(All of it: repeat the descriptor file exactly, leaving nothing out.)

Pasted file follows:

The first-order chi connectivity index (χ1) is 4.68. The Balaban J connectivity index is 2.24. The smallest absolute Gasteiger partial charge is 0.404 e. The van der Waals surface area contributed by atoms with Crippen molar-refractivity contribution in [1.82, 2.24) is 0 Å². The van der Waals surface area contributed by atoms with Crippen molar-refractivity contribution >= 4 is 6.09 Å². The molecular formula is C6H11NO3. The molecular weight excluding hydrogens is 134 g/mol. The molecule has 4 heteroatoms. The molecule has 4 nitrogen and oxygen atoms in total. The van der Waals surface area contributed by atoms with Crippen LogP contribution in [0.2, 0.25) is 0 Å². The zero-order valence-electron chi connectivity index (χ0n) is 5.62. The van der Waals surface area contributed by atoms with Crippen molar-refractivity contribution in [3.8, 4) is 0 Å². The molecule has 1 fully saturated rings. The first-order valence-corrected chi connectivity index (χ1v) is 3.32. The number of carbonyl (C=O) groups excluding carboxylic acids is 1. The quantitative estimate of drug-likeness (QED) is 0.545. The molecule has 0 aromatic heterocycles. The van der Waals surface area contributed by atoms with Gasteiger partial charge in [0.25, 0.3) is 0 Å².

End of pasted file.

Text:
The first-order chi connectivity index (χ1) is 4.68. The Balaban J connectivity index is 2.24. The smallest absolute Gasteiger partial charge is 0.404 e. The van der Waals surface area contributed by atoms with Crippen molar-refractivity contribution in [1.82, 2.24) is 0 Å². The van der Waals surface area contributed by atoms with Crippen molar-refractivity contribution >= 4 is 6.09 Å². The molecular formula is C6H11NO3. The molecular weight excluding hydrogens is 134 g/mol. The molecule has 4 heteroatoms. The molecule has 4 nitrogen and oxygen atoms in total. The van der Waals surface area contributed by atoms with Crippen LogP contribution in [0.2, 0.25) is 0 Å². The zero-order valence-electron chi connectivity index (χ0n) is 5.62. The van der Waals surface area contributed by atoms with Crippen molar-refractivity contribution in [3.8, 4) is 0 Å². The molecule has 1 fully saturated rings. The first-order valence-corrected chi connectivity index (χ1v) is 3.32. The number of carbonyl (C=O) groups excluding carboxylic acids is 1. The quantitative estimate of drug-likeness (QED) is 0.545. The molecule has 0 aromatic heterocycles. The van der Waals surface area contributed by atoms with Gasteiger partial charge in [0.25, 0.3) is 0 Å².